Now admittedly it isn’t until next year and it’s for primary not secondary school children (and one might legitimately suppose the subject might be better understood by slightly older children), but – and it is a whopping BUT – the people who administer the National Curriculum have actually done something original and positive. And I know it has taken an eternity, but even so, let’s not grumble. Instead, let’s rejoice. And can I make a plea to any professional prehistorians who might be reading this (and especially if you are lucky enough to have children at primary school yourselves), have a word with the teachers at your local school and offer them any help or advice you can. Remember, things that we take for granted, like a handful of waste flakes or some scraps of animal bone from off the site spoil heap, could fire a child’s imagination. We’ve absolutely got to make the most of this new opportunity. We mustn’t let it pass by.
Anyhow, I’ve been trying to help in my own small way, too, and wrote the following piece for a splendid educational blog http://schoolsprehistory.wordpress.com. The direct link to my piece is:
This is what I wrote:
Why Prehistory Matters for Kids
We all need a sense of perspective if our lives are ever to make any sense. When I was very young I adored dinosaurs and made models of them. By the time I was a teenager that sense of the distant past began to expand, but I could find very little that filled the huge gap – a mere 100 million years, or so – between the Jurassic and our own time, because history began, with a respectful clunk, in 5th century BC Greece. There may have been a mention of the Mycenaeans there somewhere, but certainly there was nothing about Britain, which may as well not have existed. It wasn’t until my university ‘gap’ year that I realised just how advanced British Neolithic culture actually was – and what we know now has truly transformed things, to such an extent, that I would have no hesitation in saying that Britain from about 4000 BC was effectively civilised. Indeed, I would see the birth of modern Britain at around 1500 BC, mid-way through the Bronze Age. By that time the British Isles were cleared of most forest cover; there were field systems and settlements and these were linked together with a national road network, plus a host of local lanes and trackways. There would have been regular crossings of the Channel and North Sea and people living along the Atlantic coastal approaches were in constant touch with communities further north, in Orkney, Shetland and Scandinavia, not to mention the Atlantic shores of France, Spain and Portugal. By the Iron Age Britain had developed its own artistic style, known as Celtic Art, which has a liveliness and robust vigour that still speaks to us, 2300 years later. Indeed, I have heard it said that Celtic Art was Britain’s only original contribution to world art (but that’s a bit hard on the likes of Turner, Constable and Moore). Yet until now this rich story has been ignored by schools and educationalists.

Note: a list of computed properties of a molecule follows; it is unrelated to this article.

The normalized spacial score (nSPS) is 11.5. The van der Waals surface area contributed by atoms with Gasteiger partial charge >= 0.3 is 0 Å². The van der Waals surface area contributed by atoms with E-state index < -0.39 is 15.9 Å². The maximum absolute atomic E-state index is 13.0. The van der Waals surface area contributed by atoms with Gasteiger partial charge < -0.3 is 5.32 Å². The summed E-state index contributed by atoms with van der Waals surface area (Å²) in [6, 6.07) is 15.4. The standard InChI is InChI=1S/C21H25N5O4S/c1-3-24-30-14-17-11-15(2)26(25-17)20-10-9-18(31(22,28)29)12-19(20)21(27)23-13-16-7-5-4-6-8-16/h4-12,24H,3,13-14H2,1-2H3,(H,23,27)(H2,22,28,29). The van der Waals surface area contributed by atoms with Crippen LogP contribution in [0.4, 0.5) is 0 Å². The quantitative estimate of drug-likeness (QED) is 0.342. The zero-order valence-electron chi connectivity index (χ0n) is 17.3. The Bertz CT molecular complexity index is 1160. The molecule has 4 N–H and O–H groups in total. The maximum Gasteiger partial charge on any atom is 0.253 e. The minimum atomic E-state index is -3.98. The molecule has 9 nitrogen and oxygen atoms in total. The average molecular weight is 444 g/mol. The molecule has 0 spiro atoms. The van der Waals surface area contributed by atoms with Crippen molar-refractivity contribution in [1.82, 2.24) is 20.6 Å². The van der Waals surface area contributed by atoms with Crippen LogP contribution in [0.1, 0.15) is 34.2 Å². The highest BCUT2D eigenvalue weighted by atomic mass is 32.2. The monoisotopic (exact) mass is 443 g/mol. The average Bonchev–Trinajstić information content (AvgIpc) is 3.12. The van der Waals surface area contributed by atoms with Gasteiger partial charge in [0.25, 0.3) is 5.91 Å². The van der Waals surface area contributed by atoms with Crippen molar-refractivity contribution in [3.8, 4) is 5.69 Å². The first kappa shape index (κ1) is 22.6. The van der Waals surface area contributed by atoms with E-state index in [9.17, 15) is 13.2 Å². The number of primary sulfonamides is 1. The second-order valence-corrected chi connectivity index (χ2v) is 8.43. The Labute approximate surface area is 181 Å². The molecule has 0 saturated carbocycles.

I believe passionately that we’ll only avoid making profound mistakes, with many decades of unfortunate consequences, if we can learn from the past. That’s what I meant when I began this piece with that phrase about ‘a sense of perspective’. In the short-term world of politics, where, we are told a week is a long time, history and the appreciation of historical events, can provide guidance for decision-making, but only if the politicians concerned want to learn. I well remember the despair of many colleagues working on archaeological projects in the Middle East, when Bush and Blair confidently announced their disastrous campaigns in Iraq and Afghanistan. We will have to come to terms with the ill-will of the Arab world over the next century, let alone weeks. As mistakes went, that was a big one. But archaeology and prehistory deal with processes rather than events. So the perspectives we bring are longer-term. Maybe the children at primary school who are about to be taught prehistory will be less self-centred and arrogant. And with luck those that eventually become our leaders will have a better sense of their own limitations. With luck…